The lovely Carolyn of Handmade by Carolyn sorted out my elastic application issues, the darling woman. I love you, Carolyn! I'd used clear elastic before, but really wasn't happy with the feel or finish it gave. Carolyn advised me to use braided swimwear elastic, which is her preferred elastic. I was a bit reticent at first as all my previous RTW suits used rubber elastic. Spoiler. I tried that and failed and then finally succumbed and the braided worked perfectly and is supremely comfy. Win! Lesson? Always listen to Carolyn.

Changes for next time, because #obvious. There will be a next time and a next time and a next time. I'll reduce the size of the upper triangles on the upper outer edge. Too high under arm and a bit too much ease (Remember? Flat chested). Perhaps try the bikini clasp - but I do really like the look of the tie.

I used a perfectly perfect Zimmerman lycra for this suit and I have enough left for a do-over when this one eventually disintegrates.

Anywho. Behold the suit. I'm so sorry. I know there are a shiteload of images but... squee! It's a big deal to feel this goddess-like. Be nice now...

I wish you all a very happy and peaceful New Year. Please let 2017 be a year that does not have us all shaking our heads and asking why? I'm off for a swim in the frigid depths now...

Friday, 9 December 2016


Sometimes I need to shrink my world.

Retreat for a while.

Focus on the things in front of me.

About a month ago I started to wobble. I felt overwhelmed and unable to face the world. It wasn't very pretty and there was a part of me that thought I was going a little mad.

No doubt this year has been tricky and there have been numerous challenges to maintaining a cheery facade. I'm exhausted by the effort of the facade.

So I shrunk my world. Withdrew myself from the Instagram behemoth for a start. A platform that can make you feel part of a community, but can also start to have an unhealthy influence upon your own perceptions of your validity.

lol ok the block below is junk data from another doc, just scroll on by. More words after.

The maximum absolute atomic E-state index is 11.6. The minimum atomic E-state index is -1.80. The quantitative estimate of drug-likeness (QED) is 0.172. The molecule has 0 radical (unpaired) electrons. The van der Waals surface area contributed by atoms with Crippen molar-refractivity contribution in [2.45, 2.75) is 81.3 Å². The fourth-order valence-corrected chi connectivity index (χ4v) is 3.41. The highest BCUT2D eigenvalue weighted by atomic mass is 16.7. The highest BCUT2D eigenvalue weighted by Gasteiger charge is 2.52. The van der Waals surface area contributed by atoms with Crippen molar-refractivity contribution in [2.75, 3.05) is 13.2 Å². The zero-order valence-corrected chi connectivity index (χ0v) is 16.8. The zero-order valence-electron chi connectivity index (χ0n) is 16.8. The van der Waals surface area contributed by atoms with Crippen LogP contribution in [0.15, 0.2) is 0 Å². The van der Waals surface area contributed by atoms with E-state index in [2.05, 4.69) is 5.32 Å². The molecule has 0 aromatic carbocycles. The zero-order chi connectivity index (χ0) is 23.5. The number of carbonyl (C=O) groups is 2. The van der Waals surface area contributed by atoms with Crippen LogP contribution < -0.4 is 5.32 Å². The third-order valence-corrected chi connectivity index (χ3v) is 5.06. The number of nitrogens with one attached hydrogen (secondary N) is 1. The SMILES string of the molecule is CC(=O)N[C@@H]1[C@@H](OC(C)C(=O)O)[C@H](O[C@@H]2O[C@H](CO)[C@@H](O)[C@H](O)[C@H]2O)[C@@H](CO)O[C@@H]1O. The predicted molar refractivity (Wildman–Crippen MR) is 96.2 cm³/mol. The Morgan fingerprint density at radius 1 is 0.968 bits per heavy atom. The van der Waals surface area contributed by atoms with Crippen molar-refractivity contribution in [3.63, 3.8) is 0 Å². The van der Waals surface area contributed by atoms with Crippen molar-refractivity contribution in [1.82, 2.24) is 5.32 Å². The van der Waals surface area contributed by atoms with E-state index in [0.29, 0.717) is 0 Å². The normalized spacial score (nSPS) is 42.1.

How many likes did I get? How many comments?

I did not like how I felt or behaved in that world anymore. I did not like how my emotions were responding. Being part of the big bad social media world was hurting my heart. So I'm not there and I'm not sure when I'll be back again. And that's ok.

This dress was made a few weeks back when I was at my worst. I, unusually, didn't share any of its creation on IG. And it felt good to just focus on this small thing in front of me. To immerse myself in the joy of making for my own sake. And it was a joy.

This is vintage Simplicity 7454 made up beautifully by Rachel and Christy last summer.

Image source
I immediately loved the style even though it was a bit different from my normal short sack dress (long sack dress? LOL!). Christy was kind enough to send me her pattern to borrow. Complication? No instructions.

I actually revelled in figuring out how I would make it up. It let my mind truly immerse itself in the moment, to find it's own order and watch that puzzle slot together.

The fabric is a moderately heavy cotton from IKEA in a design by Inga Leo named Tigeröga.

It's probably designed for home furnishings as it appears as curtaining in the IKEA catalogue. But we know I have a thing for heavy, full-bodied fabrics so it's kinda my happy place.

I departed from the design features of the pattern on a few occasions. I did away with the centre back slit opening and the prescribed self-tie finish. Both Christy and Rachel had noted they had found no need for a slit to allow getting the dress on and off and I found the same.

I have no idea how the fantastic, side seam patch pockets are supposed to be inserted, but I kinda just went with it and I mean seriously, how cool are they?

A little camouflaged in this fabric, but really they're just there for me and my hands and pleasure anyway.

The back straps appear to be fixed by buttons (internal/hidden?) based on the paper pattern pieces, but I simply finagled their positioning between the facing and the bodice after trying it on with the bra it would be worn with and then sewing them in with the bodice/facing seam.

This is a straight size S (8-10) with a slightly deeper side seam taken from the top to about 10cm down. This is the midi length with a 1/2 inch hem to maintain as much length as possible.

And I love it. I love the length. It makes me feel vaguely more sophisticated and put together and it means I'm unlikely to flash my knickers at unsuspecting passersby when crouching/bending to deal with my little one.

It's swishy and cool and when not being blown wildly in the wind (ala these photos) has a lovely shape that nips in at the bust and waist and then flares to the hem.

And I'm aware these photos are less than perfection and that's ok too. I just wanted to share my dress.

I'm off to watch said little one graduate from her first year at big school. Where on earth has the time gone??